Equine RVA affects young foals, typically less than 6 months of age. A recent study carried out by our group has determined that equine RVA-infected foals had an age range between 13 days and 4 months, with the highest frequency observed between 2 and 3 months of age (78.3% of the cases) [48]. While the morbidity tends to be high and outbreaks occur in farms every season, mortality is often low as long as appropriate supportive therapy is instituted [47]. Disease transmission occurs through the fecal–oral route, with virus shedding in feces that can reach up to 109 virus particles per gram of feces [47]. This high environmental burden is also favored by the high resistance to inactivation that rotavirus particles have in the environment. Experimental infection studies performed in the late 1980s and early 1990s demonstrated that the incubation period in foals ranges between 1 and 4 days, with diarrhea ranging from 1 to 9 dpi and shedding starting at 1 dpi and extending to up to 12 dpi [12,132].

5. Impact of Rotavirus Infections on Human and Equine Health

Group A rotavirus infections have a significant impact on human as well as animal health. Nearly all animal species are susceptible to RVA-induced diarrhea during early stages of their life, causing life-threatening diarrhea. Even though vaccination has significantly reduced its incidence, rotaviruses are still considered to be the leading cause of severe dehydrating diarrhea in children aged less than 5 years globally. A 2003 study estimated the global illness and deaths caused by rotavirus disease by reviewing data published between 1986 and 2000, before the recommendation by the World Health Organization (WHO) to implement rotavirus vaccination in national vaccination programs in 2006 [103]. That study showed that this viral infection causes overall 138 million cases of gastroenteritis each year, of which 111 million required only home care, 25 million required clinic visits, and 2 million needed to be hospitalized, with 352,000–592,000 deaths in children less than 5 years of age. Based on that analysis, by the age of 5, every child would have had an episode of RVA diarrhea with 1 in 5 visiting a clinic, 1 in 60 being hospitalized, and 1 death per 293 cases. Geographically, 82% of deaths due to RVA diarrhea are among children in countries of low socioeconomic status.
In 2006, the WHO first recommended the inclusion of rotavirus vaccination in national immunization programs in the European region and America. It was not until 2009 that the WHO recommended this practice be extended to all regions worldwide [133,134,135]. Such vaccine programs have been successful in reducing the burden of rotaviral disease worldwide, and disease outbreaks have, therefore, often been linked to vaccination interruptions [136]. In the US, the vaccination program led to a 53–93% reduction in rotavirus positivity compared with the median in 2000–2006 [108,137,138]. A more recent study evaluating global burden between 1990 and 2019, based on the Global Burden of Disease 2019 Study, concurred that rotavirus infections were the leading cause of deaths associated with diarrhea globally, accounting for 19.11% of diarrhea-associated deaths in 2019 [10]. That study also determined that the age-standardized death rate (ASDR) of rotavirus declined from 11.39 per 100,000 people in 1990 to 3.41 per 100,000 people in 2019, with an average annual percentage change of −4.07%. Countries with a low sociodemographic index (SDI) had the heaviest burden of rotavirus infections with an ASDR of 10.71 per 100,000 people, specifically in African, Oceanian, and South Asian countries. Interestingly, there was an uptrend in the ASDR in the high–middle SDI region between 2017 and 2019 (annual percentage change of 5.87%). In summary, even though implementation of vaccines has significantly reduced the incidence of rotavirus gastroenteritis globally, the burden of rotavirus infections in the human population remains high, particularly in low-income countries; therefore, continued implementation of effective public health policies, increased coverage using existing vaccines, and development of more effective vaccines is needed to counteract this burden.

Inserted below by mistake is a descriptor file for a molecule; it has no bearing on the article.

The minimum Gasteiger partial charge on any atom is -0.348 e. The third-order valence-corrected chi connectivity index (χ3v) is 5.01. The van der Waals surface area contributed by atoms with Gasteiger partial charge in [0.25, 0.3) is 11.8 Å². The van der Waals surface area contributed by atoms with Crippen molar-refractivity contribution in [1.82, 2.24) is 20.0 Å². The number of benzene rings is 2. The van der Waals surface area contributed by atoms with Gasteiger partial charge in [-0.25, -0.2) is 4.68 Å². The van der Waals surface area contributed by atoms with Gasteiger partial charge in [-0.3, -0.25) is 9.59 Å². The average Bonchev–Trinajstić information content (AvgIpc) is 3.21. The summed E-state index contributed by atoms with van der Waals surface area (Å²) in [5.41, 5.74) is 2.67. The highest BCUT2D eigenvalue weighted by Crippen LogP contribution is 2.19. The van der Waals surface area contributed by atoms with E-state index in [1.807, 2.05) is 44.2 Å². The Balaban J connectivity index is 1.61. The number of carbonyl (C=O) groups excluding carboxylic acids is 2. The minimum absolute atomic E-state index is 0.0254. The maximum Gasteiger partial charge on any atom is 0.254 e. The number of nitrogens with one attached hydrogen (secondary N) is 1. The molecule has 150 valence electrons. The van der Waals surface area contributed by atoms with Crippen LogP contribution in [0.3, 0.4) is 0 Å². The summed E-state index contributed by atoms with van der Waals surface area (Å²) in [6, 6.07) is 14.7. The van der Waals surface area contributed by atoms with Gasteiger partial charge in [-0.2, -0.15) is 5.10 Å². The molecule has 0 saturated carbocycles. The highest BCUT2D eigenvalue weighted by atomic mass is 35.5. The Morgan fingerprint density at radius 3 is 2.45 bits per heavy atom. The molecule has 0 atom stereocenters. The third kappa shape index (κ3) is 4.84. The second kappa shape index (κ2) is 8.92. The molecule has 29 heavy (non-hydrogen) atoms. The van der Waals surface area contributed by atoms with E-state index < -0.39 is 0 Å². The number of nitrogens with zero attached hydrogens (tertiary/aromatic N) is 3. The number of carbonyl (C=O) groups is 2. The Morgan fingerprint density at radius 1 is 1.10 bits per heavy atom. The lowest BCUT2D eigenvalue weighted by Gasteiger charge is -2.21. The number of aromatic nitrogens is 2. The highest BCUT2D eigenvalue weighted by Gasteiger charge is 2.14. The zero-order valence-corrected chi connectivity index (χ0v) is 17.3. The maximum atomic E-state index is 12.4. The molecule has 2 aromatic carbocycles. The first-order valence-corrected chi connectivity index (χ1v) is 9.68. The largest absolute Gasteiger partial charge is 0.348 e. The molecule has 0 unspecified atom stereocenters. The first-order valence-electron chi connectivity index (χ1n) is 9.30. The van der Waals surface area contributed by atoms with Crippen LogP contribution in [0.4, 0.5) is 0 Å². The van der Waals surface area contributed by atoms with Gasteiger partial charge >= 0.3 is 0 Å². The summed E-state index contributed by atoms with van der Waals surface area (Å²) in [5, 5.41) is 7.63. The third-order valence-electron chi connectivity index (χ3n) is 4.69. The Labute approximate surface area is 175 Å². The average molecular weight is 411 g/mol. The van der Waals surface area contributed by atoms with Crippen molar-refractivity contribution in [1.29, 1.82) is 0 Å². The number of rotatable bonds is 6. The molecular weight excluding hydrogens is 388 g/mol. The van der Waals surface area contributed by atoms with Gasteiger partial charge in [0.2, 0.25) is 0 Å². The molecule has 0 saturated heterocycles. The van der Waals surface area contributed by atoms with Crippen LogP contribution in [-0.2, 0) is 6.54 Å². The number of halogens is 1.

Comparatively, global prevalence studies to assess equine RVA burden in the horse population are lacking, and prevalence studies are limited to defined geographical regions. Such studies have established that rotavirus infections have the highest impact as a cause of diarrhea in foals, being responsible for 21% to up to 34.6% of foal diarrhea cases [48,50,139]. No studies have been undertaken to comprehensively determine the specific economic impact of rotavirus infections in foals specifically; however, according to an informal study by the Ontario Veterinary College, there are three to four fatalities per every ten horses with acute diarrhea [140]. There are several commercial vaccines to prevent equine RVA diarrhea currently available. The mares are usually immunized with three doses at 8, 9, and 10 months of gestation to elicit RVA-specific antibody titers in serum and concentrated in the colostrum. Antibodies are passively transferred to their foals via colostrum intake and aid to delay the onset of RVA infection and diarrhea, reducing viral shedding, severity, and duration of diarrhea. However, its efficacy in preventing infection is low and we have demonstrated that 82.6% of infected foals were born from vaccinated mares [48]. One potential reason for this might be associated with the lack of G14P[12] strains in vaccine formulations and the overall prevalent circulation of G14P[12] RVA strains [141] (Papp review), as there is little to no cross protection among these genotypes.
Hence, equine RVA infections continue to be a significant health burden to breeding enterprises all over the world. Comprehensive surveillance and coordination between veterinary diagnostic laboratories and clinics around the globe would be required in order to assess global trends of equine RVA infections. More efficacious and comprehensive vaccines (i.e., including G14P[12] genotype strain(s)) are also needed to diminish the negative impact of rotavirus infections on breeding farms.